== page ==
Is your company's e-enthusiasm cooling off? Find out why the rewards will still go to those with the best site content.
First, I want it known that I did my best to stop eToys from sinking this holiday season. I made sure that on the first night of Hanukkah almost every child on my list had an eToys delivery containing a complicated (and overpriced) box of LEGO toys. And that's not to mention the Hot Wheels, stuffed animals, software, and BARBIE. paraphernalia I blithely tossed into my virtual shopping cart.
But even as I smugly cruised past all those crowded malls, content in the knowledge that I was not one of the miserable parents enduring bumper-to-bumper shopping carts at Old Economy Is Us, it appears all my clicking had no impact on my friends. Just after the holidays, eToys cut 380 jobs. Warehouse operations in California and North Carolina are ceasing in the next 30 to 60 days; U.K. and other European operations are also winding down. As it appears, another venerable (well, it lasted a few years) dot-com is biting the dust. Happy 2001 to us all.
As one reflects on the fate of eToys and pages through The Standard's layoff tracker (41,000 employees and counting), it does raise questions about the subject of my columns -- Internet content. What will become of Internet content as the bloom drops from the dot-com rose and many old-economy companies start to peel back their investments in Net-related initiatives?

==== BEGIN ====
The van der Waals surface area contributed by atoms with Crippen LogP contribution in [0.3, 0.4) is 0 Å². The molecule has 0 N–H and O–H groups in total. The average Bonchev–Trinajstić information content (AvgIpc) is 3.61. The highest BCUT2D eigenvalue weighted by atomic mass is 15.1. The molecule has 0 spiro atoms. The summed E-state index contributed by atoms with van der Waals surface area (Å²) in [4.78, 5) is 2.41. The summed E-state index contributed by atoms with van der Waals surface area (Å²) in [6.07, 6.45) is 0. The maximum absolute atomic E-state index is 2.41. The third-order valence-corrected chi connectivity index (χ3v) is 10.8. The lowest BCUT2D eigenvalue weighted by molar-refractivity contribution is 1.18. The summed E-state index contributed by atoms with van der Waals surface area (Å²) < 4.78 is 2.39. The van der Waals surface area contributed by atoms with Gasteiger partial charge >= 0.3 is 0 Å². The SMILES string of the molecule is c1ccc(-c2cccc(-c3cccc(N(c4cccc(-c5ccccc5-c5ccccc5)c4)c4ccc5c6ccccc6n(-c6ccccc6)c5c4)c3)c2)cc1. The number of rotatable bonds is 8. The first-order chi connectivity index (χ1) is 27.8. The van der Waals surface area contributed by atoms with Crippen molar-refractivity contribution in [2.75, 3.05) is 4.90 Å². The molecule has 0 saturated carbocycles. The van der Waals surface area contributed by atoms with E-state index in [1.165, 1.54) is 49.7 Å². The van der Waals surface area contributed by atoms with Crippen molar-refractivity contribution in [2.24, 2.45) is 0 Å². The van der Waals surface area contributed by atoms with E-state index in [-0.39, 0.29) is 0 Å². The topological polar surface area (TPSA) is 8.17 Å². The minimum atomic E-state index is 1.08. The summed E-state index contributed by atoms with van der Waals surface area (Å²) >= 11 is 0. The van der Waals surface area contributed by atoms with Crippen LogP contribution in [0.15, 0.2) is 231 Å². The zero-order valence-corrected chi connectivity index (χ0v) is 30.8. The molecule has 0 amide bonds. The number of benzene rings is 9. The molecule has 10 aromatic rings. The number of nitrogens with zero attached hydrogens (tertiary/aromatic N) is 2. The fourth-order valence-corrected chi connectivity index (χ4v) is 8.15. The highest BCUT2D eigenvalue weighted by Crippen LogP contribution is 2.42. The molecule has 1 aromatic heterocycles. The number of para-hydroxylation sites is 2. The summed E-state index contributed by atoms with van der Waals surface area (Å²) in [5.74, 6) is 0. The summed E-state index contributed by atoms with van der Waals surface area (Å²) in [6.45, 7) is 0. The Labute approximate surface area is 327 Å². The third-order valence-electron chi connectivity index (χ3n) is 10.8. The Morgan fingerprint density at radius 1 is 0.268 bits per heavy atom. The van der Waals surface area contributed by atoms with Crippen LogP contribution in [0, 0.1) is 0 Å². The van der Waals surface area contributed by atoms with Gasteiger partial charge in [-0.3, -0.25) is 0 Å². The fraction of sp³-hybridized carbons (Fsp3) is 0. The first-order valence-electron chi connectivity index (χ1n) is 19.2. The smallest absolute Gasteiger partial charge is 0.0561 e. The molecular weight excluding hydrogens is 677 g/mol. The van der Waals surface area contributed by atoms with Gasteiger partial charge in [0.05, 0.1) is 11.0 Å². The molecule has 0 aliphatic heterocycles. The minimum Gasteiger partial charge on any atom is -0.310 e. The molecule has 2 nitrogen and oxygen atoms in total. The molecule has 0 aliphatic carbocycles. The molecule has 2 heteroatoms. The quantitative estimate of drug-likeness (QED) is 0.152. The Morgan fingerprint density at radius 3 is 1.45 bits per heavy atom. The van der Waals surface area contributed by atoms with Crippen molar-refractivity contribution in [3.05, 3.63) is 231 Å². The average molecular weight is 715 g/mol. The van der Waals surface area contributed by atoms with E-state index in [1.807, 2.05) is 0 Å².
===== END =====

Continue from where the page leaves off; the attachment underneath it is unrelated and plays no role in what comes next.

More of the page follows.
I suspect there will be some fallout this year. There will be those organizations that suddenly cool to expanding web-site endeavors. There'll be less of a scramble to host the latest in interactivity. And I predict that more and more sites will grow a little more stagnant, comfortable with hoary content that begs to be updated.
Don't give in. Even in this "cooled state," the rewards still go to those with the best content, the smart ones, and the innovators. True, your company may not welcome your insistence with open arms, but be persistent. Keep the content pipin' hot and fresh. Here are some suggestions:
So for 2001 let's all pledge not to give in to the naysayers who tell us we can't have a great content-filled site. Keep on pouring on the relevant, timely, and, yes, unconventional content to feed that insatiable hunger for good information out there. We'll be OK in the year ahead... really.
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Susan Solomon is the executive director of marketing and public relations for Memorial Health Services, a five-hospital health system in Southern California. In this capacity, she manages promotional activities for both traditional and new media. Susan is also a marketing communications instructor at the University of California, Irvine; California State University, Fullerton; and the University of California, Los Angeles.
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